We’ve all been feeling cooped up lately. For some people, this means spending all day tweeting, but at our reuse store, EcoBuilding Bargains, customers have been crowing over materials to build chicken coops! Raising chickens is a great way to get fresh eggs, teach children about where our food comes from, and become involved in the local food movement.

In addition to composting, you can also feed your chickens some table scraps if you find yourself producing an excess of organics waste. These include things like fruits, grains, and vegetables, though nothing moldy or rotten.

If you’re interested in keeping chickens, try building your coop from reclaimed materials! Don’t know where to start? Don’t get your feathers ruffled! Our Customer Solutions Specialist, Khrysti Smyth Barry, also known as “The Chickeness” from Yardbirds Backyard Chickens, has put together a list of some of the most common materials used to build chicken coops:

  1. Hardware cloth: ideally with ½” openings
    1. note:“chicken wire”, “poultry netting”, or any wire fencing with openings larger than ½” are NOT pest or predator proof
  2. Dimensional Lumber: especially 2x4s, 2x3s, 2x2s, 4x4s, and plywood as well as 2x10s or 2x12s to use as a ramp
  3. Siding: T1-11, shingles, or other
  4. Roofing materials: especially asphalt shingles or corrugated plastic panels (plus associated hardware)
  5. Paving stones and/or cinder blocks to raise the frame off the ground a few inches
  6. Windows: likely smaller sizes, or even just use the sash with a DIY frame
  7. Doors: you can use a door cut in half as walls for the coop/house, a full door or screen door for the run, and a flat-sided hollow-core door as the floor of your coop!
  8. Topsoil and/or “play” sand for the run
  9. Miscellaneous hardware: hinges/latches/door pulls, wood or decking screws (2.5”-3”), 1” self-drilling lath screws (to attach the hardware cloth to the framed walls of the run)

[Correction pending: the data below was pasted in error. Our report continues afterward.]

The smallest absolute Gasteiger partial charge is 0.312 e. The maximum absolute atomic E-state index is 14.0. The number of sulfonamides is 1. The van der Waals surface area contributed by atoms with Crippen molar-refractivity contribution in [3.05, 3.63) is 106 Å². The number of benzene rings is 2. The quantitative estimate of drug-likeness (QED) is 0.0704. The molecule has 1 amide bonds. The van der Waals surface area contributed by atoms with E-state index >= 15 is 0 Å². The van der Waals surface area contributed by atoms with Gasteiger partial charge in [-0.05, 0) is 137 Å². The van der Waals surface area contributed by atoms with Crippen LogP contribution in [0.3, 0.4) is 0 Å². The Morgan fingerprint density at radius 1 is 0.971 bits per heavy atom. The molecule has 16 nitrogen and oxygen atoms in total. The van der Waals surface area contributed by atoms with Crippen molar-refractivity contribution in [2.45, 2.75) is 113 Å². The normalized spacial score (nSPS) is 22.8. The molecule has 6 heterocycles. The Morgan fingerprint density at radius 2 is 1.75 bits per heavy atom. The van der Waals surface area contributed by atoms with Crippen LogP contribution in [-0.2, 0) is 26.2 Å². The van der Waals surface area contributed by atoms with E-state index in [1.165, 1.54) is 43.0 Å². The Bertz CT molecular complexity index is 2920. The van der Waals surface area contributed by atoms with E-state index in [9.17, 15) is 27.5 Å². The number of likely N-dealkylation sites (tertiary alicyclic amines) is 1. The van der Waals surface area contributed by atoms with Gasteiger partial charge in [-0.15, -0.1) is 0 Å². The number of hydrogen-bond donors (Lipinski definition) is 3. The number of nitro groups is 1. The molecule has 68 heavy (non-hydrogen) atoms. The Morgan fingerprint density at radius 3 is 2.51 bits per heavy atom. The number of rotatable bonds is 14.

10. Miscellaneous maintenance supplies: paint scrapers (5-in-1s are my favorite coop tool), small rakes and shovels, large dustpans, medium to large plastic trash cans with lids, rolls of drop cloth plastic for winterizing, PVC pipe for DIY feeders/waterers, etc.

 

Khrysti used a door and reclaimed hardware to build her current coop, including hinges and door latches she bought from EcoBuilding Bargains! She was also able to incorporate reclaimed single pane windows and reclaimed lumber leftover from a neighbor’s construction project.

chicken coop constructed of reclaimed materials

This coop is weatherized for winter!

Get creative with your coop and consider how you can incorporate reclaimed materials! This helps keep useful products out of the landfill and makes your building projects more sustainable and affordable (or as the chickens like to say “cheep!”).

EcoBuilding Bargains has moved to virtual shopping appointments and contact-free pick up! We’re excited to be able to help you find exactly what you need from the comfort and safety of your own home. You can call 413.788.6900 or email EcoBuildingBargains@cetonline.org to set up an appointment today.

This Sunday, April 26th, 2020, Khrysti is hosting a 101 class on Zoom at 3pm EST covering everything you need to know about coop design and placement, care and maintenance, breeds, and more. Register today! For more information on building chicken coops or to get help designing your own, check out Khrysti’s blog or reach out to her though her  website.

Khrysti with her chicken ambassador Dee Dee!